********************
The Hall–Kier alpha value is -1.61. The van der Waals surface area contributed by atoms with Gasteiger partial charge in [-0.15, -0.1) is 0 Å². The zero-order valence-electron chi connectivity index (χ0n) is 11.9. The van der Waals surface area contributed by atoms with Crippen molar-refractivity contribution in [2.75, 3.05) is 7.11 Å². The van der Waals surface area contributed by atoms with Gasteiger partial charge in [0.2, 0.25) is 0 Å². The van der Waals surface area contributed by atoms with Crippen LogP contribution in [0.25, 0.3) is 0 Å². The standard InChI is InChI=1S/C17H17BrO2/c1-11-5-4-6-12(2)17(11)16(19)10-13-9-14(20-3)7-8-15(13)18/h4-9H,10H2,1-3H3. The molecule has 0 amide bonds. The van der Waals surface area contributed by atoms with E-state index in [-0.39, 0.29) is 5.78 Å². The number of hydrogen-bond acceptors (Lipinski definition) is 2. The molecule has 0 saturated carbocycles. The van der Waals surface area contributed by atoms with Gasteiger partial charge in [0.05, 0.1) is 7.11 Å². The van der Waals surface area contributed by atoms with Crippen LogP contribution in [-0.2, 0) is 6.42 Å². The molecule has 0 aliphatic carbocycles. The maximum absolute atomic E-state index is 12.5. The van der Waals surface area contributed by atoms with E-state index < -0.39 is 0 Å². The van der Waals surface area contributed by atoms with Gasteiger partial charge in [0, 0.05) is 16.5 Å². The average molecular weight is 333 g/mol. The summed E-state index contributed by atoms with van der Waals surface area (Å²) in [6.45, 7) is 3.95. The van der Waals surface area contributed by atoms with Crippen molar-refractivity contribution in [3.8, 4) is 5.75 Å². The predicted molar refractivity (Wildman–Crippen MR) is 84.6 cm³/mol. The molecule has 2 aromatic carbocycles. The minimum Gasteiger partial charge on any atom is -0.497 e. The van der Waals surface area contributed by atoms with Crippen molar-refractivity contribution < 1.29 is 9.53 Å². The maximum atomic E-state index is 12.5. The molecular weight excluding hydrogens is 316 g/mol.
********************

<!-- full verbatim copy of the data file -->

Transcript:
The Hall–Kier alpha value is -1.61. The van der Waals surface area contributed by atoms with Gasteiger partial charge in [-0.15, -0.1) is 0 Å². The zero-order valence-electron chi connectivity index (χ0n) is 11.9. The van der Waals surface area contributed by atoms with Crippen molar-refractivity contribution in [2.75, 3.05) is 7.11 Å². The van der Waals surface area contributed by atoms with Gasteiger partial charge in [0.2, 0.25) is 0 Å². The van der Waals surface area contributed by atoms with Crippen LogP contribution in [0.25, 0.3) is 0 Å². The standard InChI is InChI=1S/C17H17BrO2/c1-11-5-4-6-12(2)17(11)16(19)10-13-9-14(20-3)7-8-15(13)18/h4-9H,10H2,1-3H3. The molecule has 0 amide bonds. The van der Waals surface area contributed by atoms with E-state index in [-0.39, 0.29) is 5.78 Å². The number of hydrogen-bond acceptors (Lipinski definition) is 2. The molecule has 0 saturated carbocycles. The van der Waals surface area contributed by atoms with Gasteiger partial charge in [0.05, 0.1) is 7.11 Å². The van der Waals surface area contributed by atoms with Crippen LogP contribution in [-0.2, 0) is 6.42 Å². The molecule has 0 aliphatic carbocycles. The maximum absolute atomic E-state index is 12.5. The van der Waals surface area contributed by atoms with E-state index < -0.39 is 0 Å². The van der Waals surface area contributed by atoms with Gasteiger partial charge in [0, 0.05) is 16.5 Å². The average molecular weight is 333 g/mol. The summed E-state index contributed by atoms with van der Waals surface area (Å²) in [6.45, 7) is 3.95. The van der Waals surface area contributed by atoms with Crippen molar-refractivity contribution in [3.8, 4) is 5.75 Å². The predicted molar refractivity (Wildman–Crippen MR) is 84.6 cm³/mol. The molecule has 2 aromatic carbocycles. The minimum Gasteiger partial charge on any atom is -0.497 e. The van der Waals surface area contributed by atoms with Crippen molar-refractivity contribution < 1.29 is 9.53 Å². The maximum atomic E-state index is 12.5. The molecular weight excluding hydrogens is 316 g/mol.